In the Polish People's Republic, satisfying even the most basic consumer needs required no small efforts. Mismanagement and miscalculations in the centrally-planned economy caused shortages of, well, pretty much everything. It sounds like a bad joke, but even lavatory paper was in extremely short supply; shops rumoured to have it in stock suffered a virtual onslaught, and word about them spread at the speed of light. No wonder that the Polish expression "papiery wartościowe" (literally "valuable papers") denoting bonds, IOUs and securities soon extended its meaning to incorporate lavatory paper as well...

No wonder that the Polish expression "papiery wartościowe" (literally "valuable papers") denoting bonds, IOUs and securities soon extended its meaning to incorporate lavatory paper as well...


From 1976 onwards goods like milk, butter, meat, flour and rice were rationed. You were, for instance, only entitled to buy 3 kg of meat and 100g of chocolate in any given month. "Entitled" does not mean that those goods were actually easily available. People regularly rose at 5 o'clock on a Saturday morning to get to a shop before the queue became too long, something which radically diminished the chances of actually getting anything. The means people employed to overcome those hardships became legendary and are still passed to the next generation in many families. Fortunately, now they only serve the purpose of humour and entertainment and are no longer treated as pieces of knowledge to help you to cope in life or even survive.

When I was born, my father had to smuggle baby food from Czechoslovakia. Having discovered he was actually Polish, the Czech shopkeepers often didn't want to sell anything to him.  One of them, hard pressed to find a reason with which to justify her refusal, said that food for me meant a Czech child would die of starvation. So much for friendship between fraternal socialist countries.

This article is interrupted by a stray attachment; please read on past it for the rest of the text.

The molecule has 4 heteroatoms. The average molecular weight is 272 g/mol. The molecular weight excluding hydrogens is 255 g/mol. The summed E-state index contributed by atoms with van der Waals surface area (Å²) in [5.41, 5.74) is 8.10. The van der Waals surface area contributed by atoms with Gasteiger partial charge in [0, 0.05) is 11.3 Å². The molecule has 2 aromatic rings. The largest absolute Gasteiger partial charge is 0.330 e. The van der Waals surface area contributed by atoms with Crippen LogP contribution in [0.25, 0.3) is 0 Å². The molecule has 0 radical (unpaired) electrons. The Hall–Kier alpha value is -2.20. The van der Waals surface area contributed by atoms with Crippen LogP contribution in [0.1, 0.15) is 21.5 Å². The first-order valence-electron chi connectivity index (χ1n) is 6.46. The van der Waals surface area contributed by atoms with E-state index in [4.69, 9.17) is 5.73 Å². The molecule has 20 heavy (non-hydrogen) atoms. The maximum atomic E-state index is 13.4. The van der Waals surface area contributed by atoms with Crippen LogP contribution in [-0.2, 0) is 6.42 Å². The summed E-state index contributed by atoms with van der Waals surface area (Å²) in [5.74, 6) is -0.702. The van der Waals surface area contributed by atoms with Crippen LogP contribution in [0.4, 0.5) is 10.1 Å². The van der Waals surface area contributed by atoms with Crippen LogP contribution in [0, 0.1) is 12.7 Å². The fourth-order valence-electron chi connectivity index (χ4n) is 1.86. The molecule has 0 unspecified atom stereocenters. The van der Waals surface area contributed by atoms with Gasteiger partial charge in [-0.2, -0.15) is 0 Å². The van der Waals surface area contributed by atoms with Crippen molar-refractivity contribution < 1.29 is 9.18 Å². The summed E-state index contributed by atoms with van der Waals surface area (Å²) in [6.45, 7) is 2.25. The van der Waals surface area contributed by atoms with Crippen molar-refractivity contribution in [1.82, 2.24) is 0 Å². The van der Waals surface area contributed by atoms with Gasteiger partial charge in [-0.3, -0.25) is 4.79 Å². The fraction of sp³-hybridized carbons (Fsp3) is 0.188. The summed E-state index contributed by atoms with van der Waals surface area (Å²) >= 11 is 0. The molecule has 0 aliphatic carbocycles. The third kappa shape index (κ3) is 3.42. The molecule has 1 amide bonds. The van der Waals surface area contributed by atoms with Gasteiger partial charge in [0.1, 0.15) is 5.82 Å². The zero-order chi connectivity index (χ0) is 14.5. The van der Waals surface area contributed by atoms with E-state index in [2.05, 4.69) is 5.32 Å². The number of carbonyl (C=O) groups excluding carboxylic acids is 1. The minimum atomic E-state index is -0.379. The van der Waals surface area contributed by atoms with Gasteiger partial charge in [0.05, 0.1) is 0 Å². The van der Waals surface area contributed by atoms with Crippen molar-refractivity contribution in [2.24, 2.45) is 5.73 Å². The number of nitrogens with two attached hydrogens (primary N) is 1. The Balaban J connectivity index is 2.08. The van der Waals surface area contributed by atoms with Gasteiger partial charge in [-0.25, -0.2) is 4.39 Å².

A friend of my friend's father once sold his three-year-old car at a price vastly exceeding the price of a new one (and no, dear reader, your eyes are not deceiving you: this was possible because like almost everything else cars were in short supply and as you had to wait years to buy one, people would often overpay to get a secondhand car on the spot). The car was paid for in kind, in timber to be precise, which he was later able to exchange for bricks and mortar, so badly needed to complete the construction of his house, having previously acquired some land by similar means.


I think it is fair to say the communist era itself – sad as it was – and the early years of transformation in the 1990s were the golden age of Polish satire and comedy, as the absurdities of reality provided a never-ending stimulus to the mind of actors and writers. It is the feeling of many that we indirectly owe the greatest achievements of Polish humour to communism. As the late lamented Jan Kaczmarek once said: "Samo się pisało" – "Things just wrote themselves". And so, even though it's been a quarter of a century, communism often still serves as a superb object of ridicule when you want to laugh at something, and personally I doubt whether anybody will ever be able to surpass the ingenious comedies of the legendary director Stanisław Bareja.